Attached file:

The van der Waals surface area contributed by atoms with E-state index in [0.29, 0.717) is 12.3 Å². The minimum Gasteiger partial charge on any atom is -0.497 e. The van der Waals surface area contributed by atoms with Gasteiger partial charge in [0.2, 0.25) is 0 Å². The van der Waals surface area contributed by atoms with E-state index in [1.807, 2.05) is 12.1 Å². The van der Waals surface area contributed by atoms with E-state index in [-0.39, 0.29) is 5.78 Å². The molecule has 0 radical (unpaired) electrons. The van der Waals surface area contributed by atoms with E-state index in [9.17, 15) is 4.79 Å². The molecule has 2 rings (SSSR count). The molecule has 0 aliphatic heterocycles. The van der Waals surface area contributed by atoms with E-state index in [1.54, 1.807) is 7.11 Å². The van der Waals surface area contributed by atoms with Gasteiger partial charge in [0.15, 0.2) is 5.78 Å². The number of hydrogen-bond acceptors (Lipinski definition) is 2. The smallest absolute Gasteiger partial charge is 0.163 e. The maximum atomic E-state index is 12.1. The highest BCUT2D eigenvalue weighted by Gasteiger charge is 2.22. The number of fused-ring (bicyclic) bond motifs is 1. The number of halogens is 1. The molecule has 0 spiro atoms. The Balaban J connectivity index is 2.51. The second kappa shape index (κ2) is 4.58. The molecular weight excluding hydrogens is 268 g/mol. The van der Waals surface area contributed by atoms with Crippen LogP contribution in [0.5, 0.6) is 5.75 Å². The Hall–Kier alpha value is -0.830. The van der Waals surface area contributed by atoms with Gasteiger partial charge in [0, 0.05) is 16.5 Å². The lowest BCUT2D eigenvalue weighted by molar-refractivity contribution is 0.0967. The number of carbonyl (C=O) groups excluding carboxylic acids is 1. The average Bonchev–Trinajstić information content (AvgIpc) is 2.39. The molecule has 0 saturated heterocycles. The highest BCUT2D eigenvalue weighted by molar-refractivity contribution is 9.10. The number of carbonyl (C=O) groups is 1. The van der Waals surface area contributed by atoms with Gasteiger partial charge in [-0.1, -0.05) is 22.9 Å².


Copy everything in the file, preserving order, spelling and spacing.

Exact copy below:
The van der Waals surface area contributed by atoms with E-state index in [0.29, 0.717) is 12.3 Å². The minimum Gasteiger partial charge on any atom is -0.497 e. The van der Waals surface area contributed by atoms with Gasteiger partial charge in [0.2, 0.25) is 0 Å². The van der Waals surface area contributed by atoms with E-state index in [1.807, 2.05) is 12.1 Å². The van der Waals surface area contributed by atoms with E-state index in [-0.39, 0.29) is 5.78 Å². The molecule has 0 radical (unpaired) electrons. The van der Waals surface area contributed by atoms with E-state index in [9.17, 15) is 4.79 Å². The molecule has 2 rings (SSSR count). The molecule has 0 aliphatic heterocycles. The van der Waals surface area contributed by atoms with E-state index in [1.54, 1.807) is 7.11 Å². The van der Waals surface area contributed by atoms with Gasteiger partial charge in [0.15, 0.2) is 5.78 Å². The number of hydrogen-bond acceptors (Lipinski definition) is 2. The smallest absolute Gasteiger partial charge is 0.163 e. The maximum atomic E-state index is 12.1. The highest BCUT2D eigenvalue weighted by Gasteiger charge is 2.22. The number of fused-ring (bicyclic) bond motifs is 1. The number of halogens is 1. The molecule has 0 spiro atoms. The Balaban J connectivity index is 2.51. The second kappa shape index (κ2) is 4.58. The molecular weight excluding hydrogens is 268 g/mol. The van der Waals surface area contributed by atoms with Crippen LogP contribution in [0.5, 0.6) is 5.75 Å². The Hall–Kier alpha value is -0.830. The van der Waals surface area contributed by atoms with Gasteiger partial charge in [0, 0.05) is 16.5 Å². The lowest BCUT2D eigenvalue weighted by molar-refractivity contribution is 0.0967. The number of carbonyl (C=O) groups excluding carboxylic acids is 1. The average Bonchev–Trinajstić information content (AvgIpc) is 2.39. The molecule has 0 saturated heterocycles. The highest BCUT2D eigenvalue weighted by molar-refractivity contribution is 9.10. The number of carbonyl (C=O) groups is 1. The van der Waals surface area contributed by atoms with Gasteiger partial charge in [-0.1, -0.05) is 22.9 Å².